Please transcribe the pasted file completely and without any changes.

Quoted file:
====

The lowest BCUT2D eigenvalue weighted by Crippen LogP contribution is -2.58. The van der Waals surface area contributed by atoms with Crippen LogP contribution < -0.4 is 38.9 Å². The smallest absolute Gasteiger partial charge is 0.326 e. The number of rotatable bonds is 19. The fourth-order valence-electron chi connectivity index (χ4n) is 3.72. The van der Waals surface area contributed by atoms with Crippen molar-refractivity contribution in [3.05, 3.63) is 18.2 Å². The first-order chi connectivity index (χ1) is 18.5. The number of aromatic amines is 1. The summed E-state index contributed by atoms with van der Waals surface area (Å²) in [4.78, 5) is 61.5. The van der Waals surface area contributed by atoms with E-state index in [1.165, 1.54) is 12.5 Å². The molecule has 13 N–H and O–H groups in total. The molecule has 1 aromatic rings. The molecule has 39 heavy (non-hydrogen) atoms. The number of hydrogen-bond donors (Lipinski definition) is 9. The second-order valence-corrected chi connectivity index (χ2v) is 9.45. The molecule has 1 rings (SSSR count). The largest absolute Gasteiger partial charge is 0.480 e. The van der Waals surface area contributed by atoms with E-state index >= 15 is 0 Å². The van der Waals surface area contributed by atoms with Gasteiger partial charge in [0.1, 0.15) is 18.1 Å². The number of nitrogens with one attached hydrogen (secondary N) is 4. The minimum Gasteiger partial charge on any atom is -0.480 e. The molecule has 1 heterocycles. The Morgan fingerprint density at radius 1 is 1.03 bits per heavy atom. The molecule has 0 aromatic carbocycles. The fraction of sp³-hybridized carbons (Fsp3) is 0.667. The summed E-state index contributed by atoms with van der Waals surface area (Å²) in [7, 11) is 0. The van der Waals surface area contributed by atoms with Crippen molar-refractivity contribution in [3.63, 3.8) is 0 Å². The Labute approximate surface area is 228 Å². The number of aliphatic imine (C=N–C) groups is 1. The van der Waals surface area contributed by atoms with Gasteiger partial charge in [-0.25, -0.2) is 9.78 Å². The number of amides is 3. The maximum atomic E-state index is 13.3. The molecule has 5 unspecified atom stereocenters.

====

The lowest BCUT2D eigenvalue weighted by Crippen LogP contribution is -2.58. The van der Waals surface area contributed by atoms with Crippen LogP contribution < -0.4 is 38.9 Å². The smallest absolute Gasteiger partial charge is 0.326 e. The number of rotatable bonds is 19. The fourth-order valence-electron chi connectivity index (χ4n) is 3.72. The van der Waals surface area contributed by atoms with Crippen molar-refractivity contribution in [3.05, 3.63) is 18.2 Å². The first-order chi connectivity index (χ1) is 18.5. The number of aromatic amines is 1. The summed E-state index contributed by atoms with van der Waals surface area (Å²) in [4.78, 5) is 61.5. The van der Waals surface area contributed by atoms with E-state index in [1.165, 1.54) is 12.5 Å². The molecule has 13 N–H and O–H groups in total. The molecule has 1 aromatic rings. The molecule has 39 heavy (non-hydrogen) atoms. The number of hydrogen-bond donors (Lipinski definition) is 9. The second-order valence-corrected chi connectivity index (χ2v) is 9.45. The molecule has 1 rings (SSSR count). The largest absolute Gasteiger partial charge is 0.480 e. The van der Waals surface area contributed by atoms with E-state index >= 15 is 0 Å². The van der Waals surface area contributed by atoms with Gasteiger partial charge in [0.1, 0.15) is 18.1 Å². The number of nitrogens with one attached hydrogen (secondary N) is 4. The minimum Gasteiger partial charge on any atom is -0.480 e. The molecule has 1 heterocycles. The Morgan fingerprint density at radius 1 is 1.03 bits per heavy atom. The molecule has 0 aromatic carbocycles. The fraction of sp³-hybridized carbons (Fsp3) is 0.667. The summed E-state index contributed by atoms with van der Waals surface area (Å²) in [7, 11) is 0. The van der Waals surface area contributed by atoms with Crippen molar-refractivity contribution in [3.63, 3.8) is 0 Å². The Labute approximate surface area is 228 Å². The number of aliphatic imine (C=N–C) groups is 1. The van der Waals surface area contributed by atoms with Gasteiger partial charge in [-0.25, -0.2) is 9.78 Å². The number of amides is 3. The maximum atomic E-state index is 13.3. The molecule has 5 unspecified atom stereocenters.